The establishment of the United States Constitution was a historic and essential step in preparing for the restoration of the Gospel of Jesus Christ. The Constitution made possible the United States of America, with the personal and religious freedoms necessary for the Lord’s work in these latter days. It is from this country that the Church of Jesus Christ of Latter-Day Saints, as the stone cut out of the mountain without hands, is rolling forward to fill the whole earth. This miraculous latter-day work could not have begun, nor could it have continued, without the establishment of the Constitution of the United States.

Throughout the Church’s History, leaders of The Church of Jesus Christ of Latter-day Saints have frequently taught that the United States Constitution was divinely inspired. They have consistently expressed respect for the founding of the United States and the adoption of the Constitution.


In a December 1833 revelation to Joseph Smith, the Lord, described the divine inspiration of the Constitution:

According to the laws and constitution of the people, which I have suffered to be established, and should be maintained for the rights and protection of all flesh, according to just and holy principles . . . And for this purpose have I established the Constitution of this land, by the hands of wise men whom I raised up unto this very purpose, and redeemed the land by the shedding of blood.

While incarcerated in Liberty, Missouri, in 1839, Joseph Smith acknowledged in a letter to the Church that even as the Latter-day Saints were denied their constitutional rights, he still celebrated that Constitution:

Also hence we say that the constitution of the unitid States is a glorious standard it is founded in the wisdom of God. it is a heavenly banner it is to all those who are privilaged with the sweats of its liberty like the cooling shades and refreshing watters of a greate rock in a thirsty and a weary land it is like a greate tree under whose branches men from evry clime can be shielded from the burning rays of an inclemant sun.

While living in Nauvoo, Illinois, Joseph Smith described the Constitution as a divinely inspired document that would be saved. Joseph and other Church leaders voiced criticism of political leaders who they felt were disregarding the Constitution’s protection of individual liberties by leading, or at least condoning, the persecution of the Latter-day Saints. In this context, Joseph and other Church leaders called for revisions to the Constitution, including allowing the Bill of Rights to apply to the individual states and increasing the power of the federal government to protect religious minority groups.

Then the Enemy shall come as a thief in the night and scatter the servants abroad when the seed of these 12 Olive trees are scattered abroad they will wake up the Nations of the whole earth even this Nation will be on the very verge of crumbling to pieces and tumbling to the ground and when the constitution is upon the brink of ruin this people will be the Staff up[on] which they shall lean and they shall bear the constitution away from the very verge of destruction.

The aspirations and expectations of a virtuous people, environed with so wise, so liberal, so deep, so broad, and so high a charter of equal rights, as appears in said Constitution, ought to be treated by those to whom the administration of the laws are intrusted, with as much sanctity, as the prayers of the saints are treated in heaven….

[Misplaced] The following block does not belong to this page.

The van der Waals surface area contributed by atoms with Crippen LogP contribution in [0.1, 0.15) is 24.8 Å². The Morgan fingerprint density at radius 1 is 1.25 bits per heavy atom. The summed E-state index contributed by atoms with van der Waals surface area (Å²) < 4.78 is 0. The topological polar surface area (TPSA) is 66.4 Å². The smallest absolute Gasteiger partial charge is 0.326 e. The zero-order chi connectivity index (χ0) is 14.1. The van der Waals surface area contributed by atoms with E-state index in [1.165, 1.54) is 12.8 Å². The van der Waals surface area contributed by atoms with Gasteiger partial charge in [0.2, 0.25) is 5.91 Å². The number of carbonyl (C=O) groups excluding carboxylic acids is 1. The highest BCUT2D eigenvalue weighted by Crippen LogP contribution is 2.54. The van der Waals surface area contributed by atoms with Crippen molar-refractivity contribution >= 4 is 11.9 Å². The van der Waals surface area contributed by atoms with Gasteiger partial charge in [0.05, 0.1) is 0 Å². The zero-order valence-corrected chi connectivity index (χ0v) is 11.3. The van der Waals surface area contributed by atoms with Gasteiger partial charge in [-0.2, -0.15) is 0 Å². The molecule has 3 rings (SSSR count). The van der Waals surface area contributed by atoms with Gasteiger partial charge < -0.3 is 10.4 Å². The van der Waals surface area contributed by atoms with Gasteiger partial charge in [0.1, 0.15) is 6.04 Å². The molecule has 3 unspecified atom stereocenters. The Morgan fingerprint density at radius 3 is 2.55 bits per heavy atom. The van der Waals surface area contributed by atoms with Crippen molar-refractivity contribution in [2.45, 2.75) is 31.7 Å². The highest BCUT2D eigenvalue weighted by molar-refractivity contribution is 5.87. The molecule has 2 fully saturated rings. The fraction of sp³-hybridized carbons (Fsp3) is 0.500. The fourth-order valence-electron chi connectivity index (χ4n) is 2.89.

In the Utah Territory, President Brigham Young often clashed with federal authorities and publicly spoke of the theocratic government prophesied to replace earthly governments at the time of the second coming of Jesus Christ. Nevertheless, he made it clear that, despite the view of earthly governments as probationary, he and the Latter-day Saints upheld the United States Constitution:

It is alleged and reiterated that we do not love the institutions of our country. I say, and have said for many years, that the Constitution and laws of the United States combine the best form of Government in force upon the earth.

President John Taylor made most of his public comments on the Constitution in the context of federal prosecution of Saints practicing plural marriage. He insisted on the divine inspiration of the Constitution and Latter-day Saint adherence as part of his defense of plural marriage. He portrayed federal prosecution as opposed to the Constitution, arguing that the federal government could not regulate marriage in Utah Territory as plural marriage was a religious rite.

Have we been opposed to the United States? No! no! no! We never have and we are at the defiance of all men to prove anything of the kind. There are falsehoods set afoot by low, degraded, unprincipled men. We believe that the Constitution of the United States was given by inspiration of God. And why? Because it is one of those instruments which proclaims liberty throughout the land, and to all the inhabitants thereof.

At the end of the 1880s, legislators continued to advocate against the Latter-day Saints over the practice of plural marriage and rumors that the portions of the endowment ordinance were in conflict with the laws of the United States. On one instance, when critics of the Church were seeking to disenfranchise Church members, President Wilford Woodruff responded with a statement to the Associated Press in which he reaffirmed the Saints’ loyalty to the United States Constitution:

There is absolutely nothing in the Mormon’s religion inconsistent with the most patriotic devotion to the government of the United States. Revelation and the commandments of the church require that the Constitution and the laws of the land be upheld. It is also part of our belief that the time will come when the country will be distracted and general lawlessness prevail. Then the Mormon people will step forward and take an active part in rescuing the nation from ruin.


The period between 1890 and 1930 was an era of transition for the Church. As Latter-day Saints became better integrated in American society, the invocation of the Constitution by Church leaders was less in the vein of preserving the rights of Church members and the existence of the Church, and more focused on preserving American freedoms domestically and extending them abroad.